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The art of the possible

What will work for Charlotte's waterfront?


A five-story observation deck, crowned with a rotating restaurant? A chain of islands in LakeOntario?A museum and research center?

These were among the ideas floated last week as attractions for the waterfront area around the ferry terminal.

Despite a layer of icy freezing rain, about 30 participants turned out for a second public hearing on the redevelopment plan being formulated for the port of Rochester.

Earlier this year, the city hired a Boston firm, Sasaki and Associates, to come up with a land-use plan for a 30-acre parcel that includes some of Rochester's prime waterfront (see "Room with a View," September 28). Last week the firm --- along with its marketing consultant, ZHA --- was in town seeking input from the public. They also gave residents a quick presentation of the work they've done thus far, including surveys of existing infrastructure (of which there's plenty) and regional population. The latter found that about 2.5 million people live within a 100-mile radius of the site on the US side of the border alone.

Those numbers are important, since they represent enough people to make a large, international attraction one potentially viable option for the area. The other option is a mixed-use development incorporating housing, retail, and other elements. It would be less of an attraction, and more of a community. Both options have their appeal, but both also present some problems.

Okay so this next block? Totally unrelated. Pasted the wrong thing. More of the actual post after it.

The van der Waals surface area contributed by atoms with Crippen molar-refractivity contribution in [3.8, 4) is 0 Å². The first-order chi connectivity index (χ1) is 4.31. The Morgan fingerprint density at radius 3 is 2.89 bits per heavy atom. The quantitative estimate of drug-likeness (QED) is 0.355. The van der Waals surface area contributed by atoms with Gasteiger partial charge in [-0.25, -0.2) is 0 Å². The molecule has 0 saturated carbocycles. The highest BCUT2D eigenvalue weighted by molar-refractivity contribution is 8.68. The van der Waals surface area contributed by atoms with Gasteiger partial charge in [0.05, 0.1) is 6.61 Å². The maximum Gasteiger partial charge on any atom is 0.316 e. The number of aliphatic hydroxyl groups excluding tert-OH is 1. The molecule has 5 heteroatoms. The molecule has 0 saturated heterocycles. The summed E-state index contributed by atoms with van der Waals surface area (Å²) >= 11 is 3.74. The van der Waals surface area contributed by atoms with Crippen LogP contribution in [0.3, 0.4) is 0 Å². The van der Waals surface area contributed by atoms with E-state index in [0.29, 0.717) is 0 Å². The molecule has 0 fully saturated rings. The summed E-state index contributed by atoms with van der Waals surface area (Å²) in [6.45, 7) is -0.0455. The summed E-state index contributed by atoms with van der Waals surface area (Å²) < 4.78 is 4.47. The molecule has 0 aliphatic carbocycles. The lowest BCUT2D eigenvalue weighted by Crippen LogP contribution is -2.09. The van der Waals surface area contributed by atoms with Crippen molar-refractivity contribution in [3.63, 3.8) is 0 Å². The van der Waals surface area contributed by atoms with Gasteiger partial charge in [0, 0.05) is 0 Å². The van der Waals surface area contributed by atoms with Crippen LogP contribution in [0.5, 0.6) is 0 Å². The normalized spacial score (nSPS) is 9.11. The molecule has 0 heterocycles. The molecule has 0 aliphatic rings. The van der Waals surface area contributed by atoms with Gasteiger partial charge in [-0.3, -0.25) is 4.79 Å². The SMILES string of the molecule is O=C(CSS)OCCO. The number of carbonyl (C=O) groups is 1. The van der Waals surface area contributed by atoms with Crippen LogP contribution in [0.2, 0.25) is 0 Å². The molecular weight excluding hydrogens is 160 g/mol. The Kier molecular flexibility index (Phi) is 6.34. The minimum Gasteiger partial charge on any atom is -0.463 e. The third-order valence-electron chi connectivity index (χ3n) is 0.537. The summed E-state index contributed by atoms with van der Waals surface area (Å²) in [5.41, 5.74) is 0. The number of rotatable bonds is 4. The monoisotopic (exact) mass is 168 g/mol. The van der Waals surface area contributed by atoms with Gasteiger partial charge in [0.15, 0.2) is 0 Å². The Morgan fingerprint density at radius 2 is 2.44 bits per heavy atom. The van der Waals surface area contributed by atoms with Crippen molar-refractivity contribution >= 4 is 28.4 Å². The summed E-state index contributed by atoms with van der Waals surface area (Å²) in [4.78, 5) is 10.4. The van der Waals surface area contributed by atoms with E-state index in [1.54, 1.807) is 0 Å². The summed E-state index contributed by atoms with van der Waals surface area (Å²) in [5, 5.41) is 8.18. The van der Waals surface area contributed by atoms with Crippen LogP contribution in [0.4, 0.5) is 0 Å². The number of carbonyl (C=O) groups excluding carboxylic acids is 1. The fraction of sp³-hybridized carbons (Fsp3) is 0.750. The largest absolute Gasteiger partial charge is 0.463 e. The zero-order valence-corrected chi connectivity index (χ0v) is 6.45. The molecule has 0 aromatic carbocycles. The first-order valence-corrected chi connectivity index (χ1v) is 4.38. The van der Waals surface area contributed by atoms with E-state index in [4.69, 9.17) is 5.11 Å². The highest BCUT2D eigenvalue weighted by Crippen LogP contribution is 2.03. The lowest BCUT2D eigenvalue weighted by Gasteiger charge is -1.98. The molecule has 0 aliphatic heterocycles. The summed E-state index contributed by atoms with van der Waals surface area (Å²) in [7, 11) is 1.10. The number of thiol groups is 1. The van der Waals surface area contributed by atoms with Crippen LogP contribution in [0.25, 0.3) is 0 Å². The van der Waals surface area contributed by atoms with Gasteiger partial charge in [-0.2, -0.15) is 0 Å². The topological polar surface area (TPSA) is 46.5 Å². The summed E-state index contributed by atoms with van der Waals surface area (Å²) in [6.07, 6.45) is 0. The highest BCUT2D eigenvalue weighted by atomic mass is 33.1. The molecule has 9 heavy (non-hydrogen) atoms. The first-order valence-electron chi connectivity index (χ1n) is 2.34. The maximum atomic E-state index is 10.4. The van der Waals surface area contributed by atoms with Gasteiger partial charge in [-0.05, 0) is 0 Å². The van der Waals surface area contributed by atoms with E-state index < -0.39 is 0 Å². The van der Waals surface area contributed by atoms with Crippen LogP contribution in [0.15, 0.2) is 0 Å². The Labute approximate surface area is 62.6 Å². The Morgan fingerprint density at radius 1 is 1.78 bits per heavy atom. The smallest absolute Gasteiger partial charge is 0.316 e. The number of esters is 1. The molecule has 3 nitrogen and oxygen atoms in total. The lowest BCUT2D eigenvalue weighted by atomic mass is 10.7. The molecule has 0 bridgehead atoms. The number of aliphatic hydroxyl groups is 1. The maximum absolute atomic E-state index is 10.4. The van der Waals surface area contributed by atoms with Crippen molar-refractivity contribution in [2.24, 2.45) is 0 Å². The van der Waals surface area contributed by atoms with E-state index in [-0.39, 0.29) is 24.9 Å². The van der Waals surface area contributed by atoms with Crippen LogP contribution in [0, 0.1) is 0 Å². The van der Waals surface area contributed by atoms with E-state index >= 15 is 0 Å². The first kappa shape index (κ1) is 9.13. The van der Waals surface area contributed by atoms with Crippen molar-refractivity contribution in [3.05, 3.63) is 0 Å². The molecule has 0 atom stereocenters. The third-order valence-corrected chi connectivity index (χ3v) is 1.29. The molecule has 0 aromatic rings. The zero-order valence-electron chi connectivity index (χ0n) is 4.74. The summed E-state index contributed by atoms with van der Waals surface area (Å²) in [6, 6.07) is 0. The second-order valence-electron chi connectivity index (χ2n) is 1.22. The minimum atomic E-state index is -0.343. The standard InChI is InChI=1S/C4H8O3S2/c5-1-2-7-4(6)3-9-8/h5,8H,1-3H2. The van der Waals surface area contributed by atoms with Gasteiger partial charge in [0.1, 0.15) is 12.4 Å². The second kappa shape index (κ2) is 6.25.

During the public comment part of the meeting, most of the suggestions offered by the crowd were geared toward the first alternative. Sasaki's representatives fielded ideas that ranged from the impossible (building a chain of islands in international waters, the crowd learned, would require the unlikely blessing of the federal government) to the mundane (expanding the lighthouse museum). One participant suggested a light-rail line, with a terminal in the area. Others proposed uses for the Hojack swing bridge. Among the more imaginative: a tunneled walkway leading under the GeneseeRiver and up into the bridge, transformed into several restaurants. (The Army Corps' decision to demolish the bridge has given the span its own dedicated group of preservationists.)

The Hojack bridge isn't technically a part of the area Sasaki is studying, but VaroujanHagopian, Sasaki's lead planner on the project, has repeatedly stressed that he's interested in areas surrounding the 30-acre parcel, if only to harmonize his plan with its surroundings.

Among the more solid options is a Great LakesResearchCenter, museum, or combination of the two. SUNY Brockport has already received federal money to plan such a center on the east side of the river and will ask for $3 million more to begin building it.